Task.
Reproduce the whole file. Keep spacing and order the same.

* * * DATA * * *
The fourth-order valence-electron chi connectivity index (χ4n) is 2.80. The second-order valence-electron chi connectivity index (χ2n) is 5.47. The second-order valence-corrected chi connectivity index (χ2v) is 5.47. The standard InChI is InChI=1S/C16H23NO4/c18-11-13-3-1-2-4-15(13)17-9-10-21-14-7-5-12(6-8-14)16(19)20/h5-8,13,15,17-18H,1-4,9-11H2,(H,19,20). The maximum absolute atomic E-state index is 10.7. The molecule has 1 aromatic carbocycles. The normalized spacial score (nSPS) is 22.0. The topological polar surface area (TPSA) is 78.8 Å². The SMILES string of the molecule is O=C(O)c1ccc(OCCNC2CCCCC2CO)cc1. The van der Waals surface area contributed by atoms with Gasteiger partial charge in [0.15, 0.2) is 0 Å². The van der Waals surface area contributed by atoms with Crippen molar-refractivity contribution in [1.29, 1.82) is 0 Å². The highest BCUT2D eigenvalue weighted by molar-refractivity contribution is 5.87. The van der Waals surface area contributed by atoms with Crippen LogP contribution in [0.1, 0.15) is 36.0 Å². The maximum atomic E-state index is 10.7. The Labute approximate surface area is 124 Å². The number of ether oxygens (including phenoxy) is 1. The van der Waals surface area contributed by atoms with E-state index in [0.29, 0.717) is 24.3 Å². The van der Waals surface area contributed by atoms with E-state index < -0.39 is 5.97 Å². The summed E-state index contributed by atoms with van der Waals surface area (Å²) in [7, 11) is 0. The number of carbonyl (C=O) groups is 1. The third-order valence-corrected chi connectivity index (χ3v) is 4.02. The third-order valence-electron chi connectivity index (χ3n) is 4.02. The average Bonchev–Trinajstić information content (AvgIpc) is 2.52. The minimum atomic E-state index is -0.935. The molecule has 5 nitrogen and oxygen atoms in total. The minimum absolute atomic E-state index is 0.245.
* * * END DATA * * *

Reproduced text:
The fourth-order valence-electron chi connectivity index (χ4n) is 2.80. The second-order valence-electron chi connectivity index (χ2n) is 5.47. The second-order valence-corrected chi connectivity index (χ2v) is 5.47. The standard InChI is InChI=1S/C16H23NO4/c18-11-13-3-1-2-4-15(13)17-9-10-21-14-7-5-12(6-8-14)16(19)20/h5-8,13,15,17-18H,1-4,9-11H2,(H,19,20). The maximum absolute atomic E-state index is 10.7. The molecule has 1 aromatic carbocycles. The normalized spacial score (nSPS) is 22.0. The topological polar surface area (TPSA) is 78.8 Å². The SMILES string of the molecule is O=C(O)c1ccc(OCCNC2CCCCC2CO)cc1. The van der Waals surface area contributed by atoms with Gasteiger partial charge in [0.15, 0.2) is 0 Å². The van der Waals surface area contributed by atoms with Crippen molar-refractivity contribution in [1.29, 1.82) is 0 Å². The highest BCUT2D eigenvalue weighted by molar-refractivity contribution is 5.87. The van der Waals surface area contributed by atoms with Crippen LogP contribution in [0.1, 0.15) is 36.0 Å². The maximum atomic E-state index is 10.7. The Labute approximate surface area is 124 Å². The number of ether oxygens (including phenoxy) is 1. The van der Waals surface area contributed by atoms with E-state index in [0.29, 0.717) is 24.3 Å². The van der Waals surface area contributed by atoms with E-state index < -0.39 is 5.97 Å². The summed E-state index contributed by atoms with van der Waals surface area (Å²) in [7, 11) is 0. The number of carbonyl (C=O) groups is 1. The third-order valence-corrected chi connectivity index (χ3v) is 4.02. The third-order valence-electron chi connectivity index (χ3n) is 4.02. The average Bonchev–Trinajstić information content (AvgIpc) is 2.52. The minimum atomic E-state index is -0.935. The molecule has 5 nitrogen and oxygen atoms in total. The minimum absolute atomic E-state index is 0.245.